Toward a New Foreign Policy

Foreign Policy in Focus, October 7, 2002 | Go to article overview

Toward a New Foreign Policy


The Bush administration must drop its illegal doctrines of "preemptive strike" and "regime change," support the return of UN weapons inspectors, and work to build genuine multilateral coalitions and decisionmaking. The most effective means of preventing any potential deployment or use of WMDs is to support unfettered access for UNMOVIC inspectors in Iraq, which would be impossible during a military attack.

Washington must pledge to enforce other outstanding UN Security Council resolutions and not simply single out Iraq. As long as the United States allows allied regimes to flout UN Security Council resolutions, any sanctimonious insistence for strict compliance by the Iraqi government will simply be dismissed as hypocritical and mean-spirited, whatever the merit of the actual charges.

In a similar vein, the United States must support a comprehensive arms control plan for the region, including the establishment of a zone in the Middle East where all weapons of mass destruction are banned. Such an agreement would halt the U.S. practice of transporting nuclear weapons into the region on its planes and ships and would force Israel to dismantle its sizable nuclear arsenal. This more holistic approach to nonproliferation might include, for example, a five-year program affecting not just Iraqi missiles but phasing out Syrian, Israeli, and other countries' missiles as well.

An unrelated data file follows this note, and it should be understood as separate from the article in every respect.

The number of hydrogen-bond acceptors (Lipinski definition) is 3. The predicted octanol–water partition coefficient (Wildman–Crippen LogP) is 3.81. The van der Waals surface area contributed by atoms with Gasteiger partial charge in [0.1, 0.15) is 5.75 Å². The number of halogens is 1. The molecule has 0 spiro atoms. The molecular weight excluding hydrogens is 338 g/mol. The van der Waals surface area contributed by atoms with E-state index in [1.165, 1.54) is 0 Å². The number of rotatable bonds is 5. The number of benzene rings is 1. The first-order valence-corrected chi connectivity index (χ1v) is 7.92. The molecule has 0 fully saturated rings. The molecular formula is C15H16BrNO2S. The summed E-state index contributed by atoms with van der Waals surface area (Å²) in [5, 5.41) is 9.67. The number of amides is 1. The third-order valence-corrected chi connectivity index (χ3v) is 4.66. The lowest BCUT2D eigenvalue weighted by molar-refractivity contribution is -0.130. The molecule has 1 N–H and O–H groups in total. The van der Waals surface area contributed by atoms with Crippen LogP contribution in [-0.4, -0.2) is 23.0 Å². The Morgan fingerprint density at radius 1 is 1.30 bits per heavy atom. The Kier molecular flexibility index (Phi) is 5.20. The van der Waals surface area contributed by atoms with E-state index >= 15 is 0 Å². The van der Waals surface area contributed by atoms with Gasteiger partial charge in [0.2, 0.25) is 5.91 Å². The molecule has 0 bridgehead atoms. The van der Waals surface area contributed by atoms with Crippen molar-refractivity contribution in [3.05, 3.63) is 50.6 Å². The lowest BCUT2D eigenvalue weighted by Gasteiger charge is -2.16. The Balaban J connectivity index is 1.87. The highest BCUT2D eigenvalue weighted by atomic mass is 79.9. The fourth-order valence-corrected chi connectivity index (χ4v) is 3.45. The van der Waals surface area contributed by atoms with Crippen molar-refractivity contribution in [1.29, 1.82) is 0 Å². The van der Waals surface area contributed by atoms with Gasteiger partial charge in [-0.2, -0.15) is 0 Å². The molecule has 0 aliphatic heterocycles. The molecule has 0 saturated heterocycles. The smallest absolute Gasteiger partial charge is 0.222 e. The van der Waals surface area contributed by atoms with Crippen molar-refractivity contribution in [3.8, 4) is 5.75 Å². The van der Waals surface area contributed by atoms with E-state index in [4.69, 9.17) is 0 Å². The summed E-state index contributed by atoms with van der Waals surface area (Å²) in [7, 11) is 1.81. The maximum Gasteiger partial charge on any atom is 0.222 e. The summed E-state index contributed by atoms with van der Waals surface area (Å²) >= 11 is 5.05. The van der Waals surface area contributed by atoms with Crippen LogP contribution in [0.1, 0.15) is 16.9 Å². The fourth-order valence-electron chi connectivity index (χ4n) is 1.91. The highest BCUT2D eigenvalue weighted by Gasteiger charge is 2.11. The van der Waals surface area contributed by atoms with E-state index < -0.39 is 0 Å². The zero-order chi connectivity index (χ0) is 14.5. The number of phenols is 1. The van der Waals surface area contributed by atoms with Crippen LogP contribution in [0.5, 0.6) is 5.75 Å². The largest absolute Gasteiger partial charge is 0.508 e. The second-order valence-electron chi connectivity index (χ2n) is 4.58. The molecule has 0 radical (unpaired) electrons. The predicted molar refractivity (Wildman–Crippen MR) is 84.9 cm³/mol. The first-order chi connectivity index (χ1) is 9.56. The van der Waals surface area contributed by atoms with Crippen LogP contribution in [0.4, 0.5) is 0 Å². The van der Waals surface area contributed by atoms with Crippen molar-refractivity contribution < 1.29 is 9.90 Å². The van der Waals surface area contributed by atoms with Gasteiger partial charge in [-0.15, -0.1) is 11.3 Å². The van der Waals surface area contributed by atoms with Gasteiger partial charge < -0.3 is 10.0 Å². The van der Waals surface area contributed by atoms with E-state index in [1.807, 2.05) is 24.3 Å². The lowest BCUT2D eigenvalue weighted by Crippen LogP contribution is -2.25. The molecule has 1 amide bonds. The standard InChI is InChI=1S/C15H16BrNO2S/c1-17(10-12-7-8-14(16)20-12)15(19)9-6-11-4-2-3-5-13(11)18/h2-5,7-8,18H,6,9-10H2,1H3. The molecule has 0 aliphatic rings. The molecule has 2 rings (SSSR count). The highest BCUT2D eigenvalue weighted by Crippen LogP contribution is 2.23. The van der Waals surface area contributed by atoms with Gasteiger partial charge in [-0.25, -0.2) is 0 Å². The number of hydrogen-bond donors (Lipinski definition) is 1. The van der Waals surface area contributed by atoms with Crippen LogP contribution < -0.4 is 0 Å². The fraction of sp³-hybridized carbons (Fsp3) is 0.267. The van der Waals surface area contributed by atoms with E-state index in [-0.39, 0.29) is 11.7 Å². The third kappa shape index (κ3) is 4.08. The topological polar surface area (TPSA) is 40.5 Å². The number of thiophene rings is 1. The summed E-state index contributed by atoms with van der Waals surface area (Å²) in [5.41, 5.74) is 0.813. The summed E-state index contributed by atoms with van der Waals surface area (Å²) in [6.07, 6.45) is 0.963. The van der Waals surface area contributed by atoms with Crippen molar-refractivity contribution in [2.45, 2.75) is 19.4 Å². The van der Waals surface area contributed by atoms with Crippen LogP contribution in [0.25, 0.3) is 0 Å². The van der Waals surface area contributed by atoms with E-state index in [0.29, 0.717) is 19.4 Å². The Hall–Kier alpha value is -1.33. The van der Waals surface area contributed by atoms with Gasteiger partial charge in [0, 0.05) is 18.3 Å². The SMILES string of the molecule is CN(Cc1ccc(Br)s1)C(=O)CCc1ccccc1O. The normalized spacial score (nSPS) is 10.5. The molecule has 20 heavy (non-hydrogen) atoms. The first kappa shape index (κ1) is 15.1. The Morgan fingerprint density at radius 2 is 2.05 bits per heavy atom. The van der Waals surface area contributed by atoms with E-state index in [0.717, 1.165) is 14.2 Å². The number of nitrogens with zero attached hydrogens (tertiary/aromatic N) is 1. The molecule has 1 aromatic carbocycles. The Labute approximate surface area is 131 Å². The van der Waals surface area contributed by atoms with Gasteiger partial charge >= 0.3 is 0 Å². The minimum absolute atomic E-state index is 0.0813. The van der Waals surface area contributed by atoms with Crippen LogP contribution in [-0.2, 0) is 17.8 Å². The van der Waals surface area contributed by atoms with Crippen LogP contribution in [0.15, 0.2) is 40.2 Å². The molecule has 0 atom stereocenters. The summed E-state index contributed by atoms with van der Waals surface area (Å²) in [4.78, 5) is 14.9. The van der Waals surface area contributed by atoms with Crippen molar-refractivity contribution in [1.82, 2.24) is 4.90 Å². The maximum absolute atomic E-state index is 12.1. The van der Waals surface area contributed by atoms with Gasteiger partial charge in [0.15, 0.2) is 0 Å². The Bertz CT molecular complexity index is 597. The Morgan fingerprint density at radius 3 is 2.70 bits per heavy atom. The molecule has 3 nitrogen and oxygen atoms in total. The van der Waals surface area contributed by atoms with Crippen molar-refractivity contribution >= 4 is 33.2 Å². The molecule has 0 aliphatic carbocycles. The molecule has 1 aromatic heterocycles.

As with its highly selective insistence on the enforcement of UN Security Council resolutions, the double standards in U.S. policy render even the most legitimate concerns about Iraqi weapons development virtually impossible to successfully pursue. If Iraq is truly a threat to regional security, there must be a comprehensive regional security regime worked out between the eight littoral states of the Persian Gulf. The U.S. should support such efforts and not allow its quest for arms sales and oil resources to unnecessarily exacerbate regional tensions. In addition, the United States should withdraw its ground forces from the Persian Gulf, since the U.S. military presence--aimed largely at Iraq--has not contributed to the security of the region and has led to an anti-American backlash, most dramatically in the form of the Al Qaeda terrorist network.

Washington should continue to support a strict UN arms embargo on Iraq and closely monitor potential dual-use technologies. However, the U.S. should join the growing number of countries in the Middle East and around the world calling for a lifting of the economic sanctions that have brought so much suffering to Iraqi civilians. The Bush administration should promise to no longer block the lifting of economic sanctions once the UN secretary-general recognizes that Baghdad is in effective compliance with Security Council resolutions. The United States, in consultation with other members of the Security Council, needs to clarify the positive responses that Iraq can expect in return for specific improvements in its behavior. …

The rest of this article is only available to active members of Questia

Sign up now for a free, 1-day trial and receive full access to:

  • Questia's entire collection
  • Automatic bibliography creation
  • More helpful research tools like notes, citations, and highlights
  • Ad-free environment